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If it weren’t for “Kid-Bumps”, we would all be in trouble, and perhaps parents, in general would not be needed. But we all know that leaving our kids alone for too long is likely going to lead to trouble and here is why. A “Kid–Bump” is when your child does something so outrageous that you as their parent are “forced” to finally set that limit to prevent the behavior from continuing. Call it the “straw that broke the Camel’s back”, Kid–Bumps are motivators to parents to get involved and prevent your child from doing anything else that might lead to negative consequences. But, it is important that the parent be able to identify the bump or even know that a bump exists. All kids have bumps. They are suppose to.
Kid-Bumps are so important that if they did not exist and then, stopped, children would not develop into high functioning individuals who were successful. Take breast feeding. The single greatest event which finally helps a breast feeding mother to wean her child onto a bottle is getting bit on the nipple just once by a teething infant. The “intense” pain involved in this “Kid-Bump ”, motivates the mother to push her child into one of the first experiences of independent functioning, bottle feeding. This begins with the parent holding (often in safe distance from their breast) the bottle and then eventually teaching the child to hold it his or herself which then leads to a wonderful feeling of self-control for the child. This is a win/win for the parent and the child.
I think the first “Kid-Bump” is likely when a child does not sleep through the night and cries and screams keeping up new parents. Sleep deprivation for new parents can be overwhelming and often make the couple ask the ultimate parent question – “ why did we have kids again”? .
The good news about “Kid-Bumps” is that there are correct answers to how to solve the problem in question and if dealt with early and efficiently, is a forward step in the right direction until the new “Kid-Bump” comes along soon enough. We have learned to accept pot holes when we drive, so why not accept “Kid-Bumps” as normal and fixable.
Toilet training is another “Kid-Bump”. Usually, something happens that finally makes the parent take away their child’s diaper or pull-up and force the child to actually use a toilet. It could be that the child is teased for having a diaper beyond the age of two or three, the child is using their extra baggage for attention, or they have to leave for college. Enough already, take off the diapers and really see if they will urinate on the floor before the toilet. If they do, take away something until they do and they will likely pick the toilet over their bed. These movements (pun intended) are red flags to the parent of “help me ”. When you do, you help your child move ahead developmentally and they are happier and healthier and they can never blame you for letting them do stupid things.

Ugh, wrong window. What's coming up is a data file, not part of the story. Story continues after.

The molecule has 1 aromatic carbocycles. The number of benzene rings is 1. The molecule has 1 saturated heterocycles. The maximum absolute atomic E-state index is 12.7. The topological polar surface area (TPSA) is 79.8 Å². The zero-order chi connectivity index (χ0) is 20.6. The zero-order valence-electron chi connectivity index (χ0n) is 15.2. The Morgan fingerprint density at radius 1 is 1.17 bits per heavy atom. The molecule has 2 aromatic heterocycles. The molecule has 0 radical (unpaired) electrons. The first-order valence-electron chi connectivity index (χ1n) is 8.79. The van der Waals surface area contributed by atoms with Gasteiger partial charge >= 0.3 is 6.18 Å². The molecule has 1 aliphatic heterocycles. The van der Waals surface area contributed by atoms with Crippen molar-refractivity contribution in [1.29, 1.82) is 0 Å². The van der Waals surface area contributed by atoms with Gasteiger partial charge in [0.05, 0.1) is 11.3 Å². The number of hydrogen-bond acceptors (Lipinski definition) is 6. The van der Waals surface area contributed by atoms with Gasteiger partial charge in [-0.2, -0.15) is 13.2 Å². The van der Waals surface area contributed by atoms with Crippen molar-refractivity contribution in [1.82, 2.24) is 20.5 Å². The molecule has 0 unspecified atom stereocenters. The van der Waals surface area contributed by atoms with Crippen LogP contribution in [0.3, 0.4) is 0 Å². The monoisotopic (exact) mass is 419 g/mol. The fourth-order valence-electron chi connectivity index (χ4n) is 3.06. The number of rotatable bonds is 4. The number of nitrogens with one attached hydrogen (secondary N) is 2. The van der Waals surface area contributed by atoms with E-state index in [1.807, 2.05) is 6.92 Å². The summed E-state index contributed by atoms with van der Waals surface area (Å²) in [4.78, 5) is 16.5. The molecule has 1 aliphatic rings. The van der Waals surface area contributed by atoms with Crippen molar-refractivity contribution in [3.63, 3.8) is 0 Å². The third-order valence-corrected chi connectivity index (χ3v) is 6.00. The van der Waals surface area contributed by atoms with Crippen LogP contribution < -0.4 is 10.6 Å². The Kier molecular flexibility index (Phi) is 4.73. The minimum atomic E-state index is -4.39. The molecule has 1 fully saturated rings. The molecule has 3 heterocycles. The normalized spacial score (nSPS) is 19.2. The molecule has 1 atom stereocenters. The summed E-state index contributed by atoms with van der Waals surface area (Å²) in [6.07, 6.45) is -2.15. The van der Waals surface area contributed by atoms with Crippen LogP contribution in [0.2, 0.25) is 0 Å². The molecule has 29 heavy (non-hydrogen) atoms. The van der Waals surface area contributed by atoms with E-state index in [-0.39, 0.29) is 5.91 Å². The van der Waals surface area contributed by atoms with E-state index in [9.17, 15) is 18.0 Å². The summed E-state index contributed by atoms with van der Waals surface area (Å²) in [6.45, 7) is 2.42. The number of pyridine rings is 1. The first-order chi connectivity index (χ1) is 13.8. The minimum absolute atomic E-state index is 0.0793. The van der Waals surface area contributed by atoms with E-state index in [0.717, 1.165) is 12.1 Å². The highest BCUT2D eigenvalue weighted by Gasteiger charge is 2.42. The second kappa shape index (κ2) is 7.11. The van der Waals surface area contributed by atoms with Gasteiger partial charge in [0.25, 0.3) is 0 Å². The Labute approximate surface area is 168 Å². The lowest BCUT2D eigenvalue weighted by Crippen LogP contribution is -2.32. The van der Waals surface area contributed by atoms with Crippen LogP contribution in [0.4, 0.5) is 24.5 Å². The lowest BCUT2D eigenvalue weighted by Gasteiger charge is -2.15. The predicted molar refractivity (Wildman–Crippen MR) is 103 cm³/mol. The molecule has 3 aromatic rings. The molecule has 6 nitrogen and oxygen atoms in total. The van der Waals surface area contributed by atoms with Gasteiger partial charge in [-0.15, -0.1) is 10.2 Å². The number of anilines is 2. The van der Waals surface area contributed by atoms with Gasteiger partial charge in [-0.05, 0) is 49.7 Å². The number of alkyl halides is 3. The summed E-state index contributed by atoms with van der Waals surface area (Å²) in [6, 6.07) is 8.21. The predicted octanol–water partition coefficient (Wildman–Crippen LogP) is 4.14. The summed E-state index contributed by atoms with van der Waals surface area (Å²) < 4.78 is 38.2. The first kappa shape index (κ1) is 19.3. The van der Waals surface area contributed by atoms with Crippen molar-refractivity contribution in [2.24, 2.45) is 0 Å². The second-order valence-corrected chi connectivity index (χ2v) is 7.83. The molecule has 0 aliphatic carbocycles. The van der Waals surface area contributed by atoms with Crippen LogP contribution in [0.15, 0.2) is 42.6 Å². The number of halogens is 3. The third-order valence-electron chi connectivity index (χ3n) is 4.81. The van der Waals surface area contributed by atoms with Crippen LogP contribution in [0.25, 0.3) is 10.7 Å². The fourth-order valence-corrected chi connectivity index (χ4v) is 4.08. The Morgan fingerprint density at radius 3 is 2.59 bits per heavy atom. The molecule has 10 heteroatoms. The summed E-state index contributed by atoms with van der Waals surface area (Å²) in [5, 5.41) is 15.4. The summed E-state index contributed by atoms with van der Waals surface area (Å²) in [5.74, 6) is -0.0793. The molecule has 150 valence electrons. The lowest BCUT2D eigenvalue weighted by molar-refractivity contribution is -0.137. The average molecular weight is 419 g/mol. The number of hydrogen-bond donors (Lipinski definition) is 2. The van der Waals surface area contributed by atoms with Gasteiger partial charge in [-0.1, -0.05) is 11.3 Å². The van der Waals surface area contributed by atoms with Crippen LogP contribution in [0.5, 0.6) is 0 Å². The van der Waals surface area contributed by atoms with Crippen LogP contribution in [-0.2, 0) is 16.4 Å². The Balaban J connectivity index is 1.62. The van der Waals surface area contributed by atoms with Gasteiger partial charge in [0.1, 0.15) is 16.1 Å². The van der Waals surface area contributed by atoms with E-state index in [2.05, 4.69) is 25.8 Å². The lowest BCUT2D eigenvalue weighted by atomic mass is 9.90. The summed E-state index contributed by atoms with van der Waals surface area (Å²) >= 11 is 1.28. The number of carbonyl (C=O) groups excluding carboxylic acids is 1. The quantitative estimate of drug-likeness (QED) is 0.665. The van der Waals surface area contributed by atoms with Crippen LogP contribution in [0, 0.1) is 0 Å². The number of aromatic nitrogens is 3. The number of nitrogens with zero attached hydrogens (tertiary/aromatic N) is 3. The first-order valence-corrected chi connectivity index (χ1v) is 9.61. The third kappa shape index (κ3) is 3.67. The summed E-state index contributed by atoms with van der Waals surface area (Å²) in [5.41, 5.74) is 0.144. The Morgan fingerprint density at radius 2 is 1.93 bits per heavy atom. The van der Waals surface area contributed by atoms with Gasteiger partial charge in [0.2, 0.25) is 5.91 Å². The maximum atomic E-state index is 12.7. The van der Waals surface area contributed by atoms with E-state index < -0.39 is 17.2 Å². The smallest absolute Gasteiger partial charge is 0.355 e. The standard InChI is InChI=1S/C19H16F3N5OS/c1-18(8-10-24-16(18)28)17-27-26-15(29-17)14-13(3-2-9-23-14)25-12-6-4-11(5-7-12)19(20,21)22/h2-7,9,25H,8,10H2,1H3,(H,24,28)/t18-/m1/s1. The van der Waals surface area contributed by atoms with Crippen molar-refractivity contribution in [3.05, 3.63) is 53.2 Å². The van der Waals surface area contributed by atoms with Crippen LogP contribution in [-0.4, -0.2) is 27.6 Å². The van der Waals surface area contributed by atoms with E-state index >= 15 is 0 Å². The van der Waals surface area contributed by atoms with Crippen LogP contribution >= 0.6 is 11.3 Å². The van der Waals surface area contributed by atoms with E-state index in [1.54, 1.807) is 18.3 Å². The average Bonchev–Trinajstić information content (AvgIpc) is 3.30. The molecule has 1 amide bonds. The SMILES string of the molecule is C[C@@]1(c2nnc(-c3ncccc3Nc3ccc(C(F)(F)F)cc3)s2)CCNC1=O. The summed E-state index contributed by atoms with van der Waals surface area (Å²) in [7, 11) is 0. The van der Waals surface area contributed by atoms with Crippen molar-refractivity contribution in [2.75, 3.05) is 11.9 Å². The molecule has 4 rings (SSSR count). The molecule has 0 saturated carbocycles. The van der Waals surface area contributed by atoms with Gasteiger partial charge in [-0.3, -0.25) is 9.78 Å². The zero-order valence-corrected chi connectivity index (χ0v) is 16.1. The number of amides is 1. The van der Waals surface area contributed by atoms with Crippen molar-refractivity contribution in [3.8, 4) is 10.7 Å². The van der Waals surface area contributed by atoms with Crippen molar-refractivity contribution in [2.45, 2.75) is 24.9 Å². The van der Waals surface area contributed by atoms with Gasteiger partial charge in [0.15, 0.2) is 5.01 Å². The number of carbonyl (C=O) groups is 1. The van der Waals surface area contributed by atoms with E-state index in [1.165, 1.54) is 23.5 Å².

Conquering Kid-Bumps reduces acting out, increases compliance, and leads to less parental depression. But, perhaps the hardest part about dealing with Kid-Bumps is that the parent MUST be the parent and not a child afraid of the boogeyman. “They won’t like me anymore if I make them do that”. Wrong. They will hate you for letting them control you! YOU MUST SET LIMITS AND ACTUALLY DO IT. Seriously, how many times have you seen a child, or a teenager for that matter, set their own limits successfully? Not often! You have to do it for them. They can’t by themselves because they feel helpless. That is why they are acting out. Parenting is the toughest job in the world. It’s 24/7 forever. Accept it, don’t blow it, and have fun doing it.
However, development does have a natural “healthy” sequence from Infancy through Adulthood with normal developmental achievements along the path. Those that stay on the healthy path lead happy lives. Those that either get stuck or never move ahead, remain unfulfilled and generally unhappy. So, Kid-Bumps are signals sent from kids to adults saying “help me smooth out the journey to happiness”.
“Teen-Bumps” is a separate segment for next week. Same ideas and answers but tougher to deal with because, well, they are teens. To be continued….
Dr. Keith Kanner is a Licensed and Board Certified Clinical Child, Adolescent, and Adult Psychologist and Psychoanalyst. In addition to a full-time private practice in Rancho Santa Fe, California, he is an Assistant Clinical Professor of Psychiatry in the School of Medicine at the University of California San Diego where he teaches both human development and also trains medical students how to better understand and relate to their patients. He also serves as the Director of Clinical Counseling for La Jolla Country Day School in La Jolla, California, and is a Clinical Professor at The San Diego Psychoanalytic Society and Institute. Dr. Kanner also sits on the National Board of Directors for Kids Korps USA, which is the largest organization in the country that teaches children and adolescents the importance of volunteering to help the community at large. As a father of three children, he is also a dedicated baseball, football, and soccer coach.